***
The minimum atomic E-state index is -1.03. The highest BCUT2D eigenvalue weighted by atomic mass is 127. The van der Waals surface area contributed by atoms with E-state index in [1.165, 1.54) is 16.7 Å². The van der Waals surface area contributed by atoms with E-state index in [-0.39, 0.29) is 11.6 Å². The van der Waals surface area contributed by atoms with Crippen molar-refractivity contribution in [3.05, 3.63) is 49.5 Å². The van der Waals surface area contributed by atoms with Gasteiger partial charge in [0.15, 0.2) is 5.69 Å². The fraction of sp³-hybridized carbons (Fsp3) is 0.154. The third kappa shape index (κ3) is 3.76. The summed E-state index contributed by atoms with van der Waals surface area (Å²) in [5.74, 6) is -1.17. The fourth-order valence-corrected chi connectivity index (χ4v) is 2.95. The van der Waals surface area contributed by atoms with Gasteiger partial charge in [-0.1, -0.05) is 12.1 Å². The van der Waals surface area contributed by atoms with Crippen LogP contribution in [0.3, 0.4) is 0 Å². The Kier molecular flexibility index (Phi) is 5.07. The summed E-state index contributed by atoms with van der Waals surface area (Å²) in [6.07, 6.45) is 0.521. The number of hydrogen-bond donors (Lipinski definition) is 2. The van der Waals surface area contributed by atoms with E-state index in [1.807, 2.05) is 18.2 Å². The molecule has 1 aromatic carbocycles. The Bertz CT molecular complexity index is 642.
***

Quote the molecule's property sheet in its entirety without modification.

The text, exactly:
The minimum atomic E-state index is -1.03. The highest BCUT2D eigenvalue weighted by atomic mass is 127. The van der Waals surface area contributed by atoms with E-state index in [1.165, 1.54) is 16.7 Å². The van der Waals surface area contributed by atoms with E-state index in [-0.39, 0.29) is 11.6 Å². The van der Waals surface area contributed by atoms with Crippen molar-refractivity contribution in [3.05, 3.63) is 49.5 Å². The van der Waals surface area contributed by atoms with Gasteiger partial charge in [0.15, 0.2) is 5.69 Å². The fraction of sp³-hybridized carbons (Fsp3) is 0.154. The third kappa shape index (κ3) is 3.76. The summed E-state index contributed by atoms with van der Waals surface area (Å²) in [5.74, 6) is -1.17. The fourth-order valence-corrected chi connectivity index (χ4v) is 2.95. The van der Waals surface area contributed by atoms with Gasteiger partial charge in [-0.1, -0.05) is 12.1 Å². The van der Waals surface area contributed by atoms with Crippen LogP contribution in [0.3, 0.4) is 0 Å². The Kier molecular flexibility index (Phi) is 5.07. The summed E-state index contributed by atoms with van der Waals surface area (Å²) in [6.07, 6.45) is 0.521. The number of hydrogen-bond donors (Lipinski definition) is 2. The van der Waals surface area contributed by atoms with E-state index in [1.807, 2.05) is 18.2 Å². The molecule has 1 aromatic carbocycles. The Bertz CT molecular complexity index is 642.